Virgil de Voldère Gallery / SlingShot Project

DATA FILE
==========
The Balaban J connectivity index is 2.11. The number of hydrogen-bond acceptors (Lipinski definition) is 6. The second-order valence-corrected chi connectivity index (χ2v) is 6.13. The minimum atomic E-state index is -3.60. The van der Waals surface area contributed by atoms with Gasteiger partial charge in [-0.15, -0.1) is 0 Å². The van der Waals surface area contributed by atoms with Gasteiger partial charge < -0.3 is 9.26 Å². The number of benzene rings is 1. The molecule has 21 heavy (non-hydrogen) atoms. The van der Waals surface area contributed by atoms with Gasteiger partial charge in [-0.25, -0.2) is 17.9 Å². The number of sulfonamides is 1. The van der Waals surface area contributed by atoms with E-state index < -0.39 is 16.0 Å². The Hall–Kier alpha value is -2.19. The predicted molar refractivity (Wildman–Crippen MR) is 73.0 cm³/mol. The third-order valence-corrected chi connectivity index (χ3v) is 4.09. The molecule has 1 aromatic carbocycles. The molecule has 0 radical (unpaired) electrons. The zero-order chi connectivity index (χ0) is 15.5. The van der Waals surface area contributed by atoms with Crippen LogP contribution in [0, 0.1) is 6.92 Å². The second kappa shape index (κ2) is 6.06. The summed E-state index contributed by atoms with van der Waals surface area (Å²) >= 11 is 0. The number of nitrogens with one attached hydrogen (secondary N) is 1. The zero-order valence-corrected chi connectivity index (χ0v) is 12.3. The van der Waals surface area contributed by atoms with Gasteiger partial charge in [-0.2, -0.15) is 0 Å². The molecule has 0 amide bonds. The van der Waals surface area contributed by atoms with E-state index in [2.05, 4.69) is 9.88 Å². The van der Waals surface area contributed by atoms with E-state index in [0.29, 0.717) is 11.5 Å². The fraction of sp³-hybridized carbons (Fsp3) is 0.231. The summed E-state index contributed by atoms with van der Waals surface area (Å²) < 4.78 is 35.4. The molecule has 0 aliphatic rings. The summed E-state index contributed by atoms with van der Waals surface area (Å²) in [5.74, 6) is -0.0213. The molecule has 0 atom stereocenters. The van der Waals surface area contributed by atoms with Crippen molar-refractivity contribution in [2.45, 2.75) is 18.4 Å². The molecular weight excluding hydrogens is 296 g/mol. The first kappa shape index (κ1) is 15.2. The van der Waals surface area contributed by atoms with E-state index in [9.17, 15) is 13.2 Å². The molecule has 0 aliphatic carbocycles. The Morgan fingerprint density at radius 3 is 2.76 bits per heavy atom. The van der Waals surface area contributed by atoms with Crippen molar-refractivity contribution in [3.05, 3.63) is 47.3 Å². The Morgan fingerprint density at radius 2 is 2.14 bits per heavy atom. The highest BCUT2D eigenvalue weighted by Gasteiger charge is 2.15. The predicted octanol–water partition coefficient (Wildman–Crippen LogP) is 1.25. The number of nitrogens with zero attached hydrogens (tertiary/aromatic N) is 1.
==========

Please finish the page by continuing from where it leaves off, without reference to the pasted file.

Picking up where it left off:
$$ik_section$$Content$$Hygiene and taboo have always been very central in Markus Hansen’s work. He began working with dirt when he was making chromed objects, scatological, phallic tools that would reflect the users gaze whilst he was using them. He began to observe the traces left by the passage of time in the dirt in his studio. At first he would use rubber stamps to make images in the dirt. Then he began to make stencils of Christ’s loincloth from renaissance paintings, Durer, Mantegna etc. at the moment of crucifixion that deliberately expose Christ's genitalia as an affirmation of his kinship with the human condition. The faint traces of the muted non-material, the dirt, echoed the restoration to visibility of a subject that had been repressed and censored for centuries. (cf. Leo Steinberg, The sexuality of Christ in Renaissance painting and in Modern oblivion) The image of the curtain dates back to a photograph from the ‘Phantom’ series, a body of photographs taken over ten years in Germany, in his Grandmother’s house, and in Baden-Baden, the two places where he spent his early childhood. The curtain fascinated him when he was a small child and he was convinced hid the family secrets. Images are revealed on the glass through a combination of his “own dirt” with silkscreen and varnish. Each piece is unique, done from an original picture. The piece presented is one descendant of that emblematic serie. For the artist, the curtain pieces “had come to represent the veil of the unspoken and the unsaid that had haunted our family since the war”. They also bear the underlying notion that German culture has been “polluted” by the Nazi era. A primary topic for Hansen is his critical thinking about German post war history and the social, political and emotional implications of the unspoken traumas passed on from generation to generation. Through the lense of his upbringing and family background, the work weaves together personal anecdote and reflections on contemporary society. They are ‘compromised’ images, where the positive and the negative are reduced to the same value, where visibility is achieved by the use of a non material. There is a sense of disintegration, a floating between the recognizable and the unrecognizable, the contradiction of a material immateriality. Like the Durer pillows series or the polluted sky series, they are attempts to ressucitate, to open up new spaces, and break out of the German historical impasse. Technical description for the making of a picture using my own dirt. The photographic image is worked and reworked on the computer so as to find the point of equilibrium between visible and invisible for when the dirt is finally applied. The reworked image is then transferred to a silkscreen. The image is printed with transparent ultra-violet proof ink onto glass. At this point I am working blind, I know more by touching the test prints with my fingers than by looking at them. Once I have what appears to be a faultless print, I take dust I have gathered and create a cloud of the finest particles and let them slowly settle onto the image. I then blow across the image so as to reveal it. The ink and dust are dried and fixed in an ultra-violet oven. Each piece is unique and there is only one edition of each image. $$ik_section$$Summary$$Drawing of a curtain in my own dirt

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